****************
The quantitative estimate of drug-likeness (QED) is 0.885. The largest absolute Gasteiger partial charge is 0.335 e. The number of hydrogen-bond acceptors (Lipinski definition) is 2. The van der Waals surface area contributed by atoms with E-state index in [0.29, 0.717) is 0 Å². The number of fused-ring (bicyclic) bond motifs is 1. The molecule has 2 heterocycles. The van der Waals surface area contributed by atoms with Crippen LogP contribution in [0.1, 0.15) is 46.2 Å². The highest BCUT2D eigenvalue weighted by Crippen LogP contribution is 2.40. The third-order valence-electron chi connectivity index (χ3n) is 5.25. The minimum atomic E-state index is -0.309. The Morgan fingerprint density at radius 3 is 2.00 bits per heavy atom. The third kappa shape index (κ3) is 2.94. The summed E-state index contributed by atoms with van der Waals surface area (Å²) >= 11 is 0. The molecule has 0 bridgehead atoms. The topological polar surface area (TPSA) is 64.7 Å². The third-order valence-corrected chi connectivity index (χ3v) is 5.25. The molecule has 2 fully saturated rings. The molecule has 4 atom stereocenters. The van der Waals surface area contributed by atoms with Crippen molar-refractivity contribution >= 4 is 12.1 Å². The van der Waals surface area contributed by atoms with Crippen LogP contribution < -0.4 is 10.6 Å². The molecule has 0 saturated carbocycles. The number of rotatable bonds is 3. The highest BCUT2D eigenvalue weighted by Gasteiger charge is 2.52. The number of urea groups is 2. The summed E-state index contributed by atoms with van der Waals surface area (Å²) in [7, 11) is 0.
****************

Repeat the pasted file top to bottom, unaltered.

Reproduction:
The quantitative estimate of drug-likeness (QED) is 0.885. The largest absolute Gasteiger partial charge is 0.335 e. The number of hydrogen-bond acceptors (Lipinski definition) is 2. The van der Waals surface area contributed by atoms with E-state index in [0.29, 0.717) is 0 Å². The number of fused-ring (bicyclic) bond motifs is 1. The molecule has 2 heterocycles. The van der Waals surface area contributed by atoms with Crippen LogP contribution in [0.1, 0.15) is 46.2 Å². The highest BCUT2D eigenvalue weighted by Crippen LogP contribution is 2.40. The third-order valence-electron chi connectivity index (χ3n) is 5.25. The minimum atomic E-state index is -0.309. The Morgan fingerprint density at radius 3 is 2.00 bits per heavy atom. The third kappa shape index (κ3) is 2.94. The summed E-state index contributed by atoms with van der Waals surface area (Å²) >= 11 is 0. The molecule has 0 bridgehead atoms. The topological polar surface area (TPSA) is 64.7 Å². The third-order valence-corrected chi connectivity index (χ3v) is 5.25. The molecule has 2 fully saturated rings. The molecule has 4 atom stereocenters. The van der Waals surface area contributed by atoms with Crippen molar-refractivity contribution >= 4 is 12.1 Å². The van der Waals surface area contributed by atoms with Crippen LogP contribution < -0.4 is 10.6 Å². The molecule has 0 saturated carbocycles. The number of rotatable bonds is 3. The highest BCUT2D eigenvalue weighted by Gasteiger charge is 2.52. The number of urea groups is 2. The summed E-state index contributed by atoms with van der Waals surface area (Å²) in [7, 11) is 0.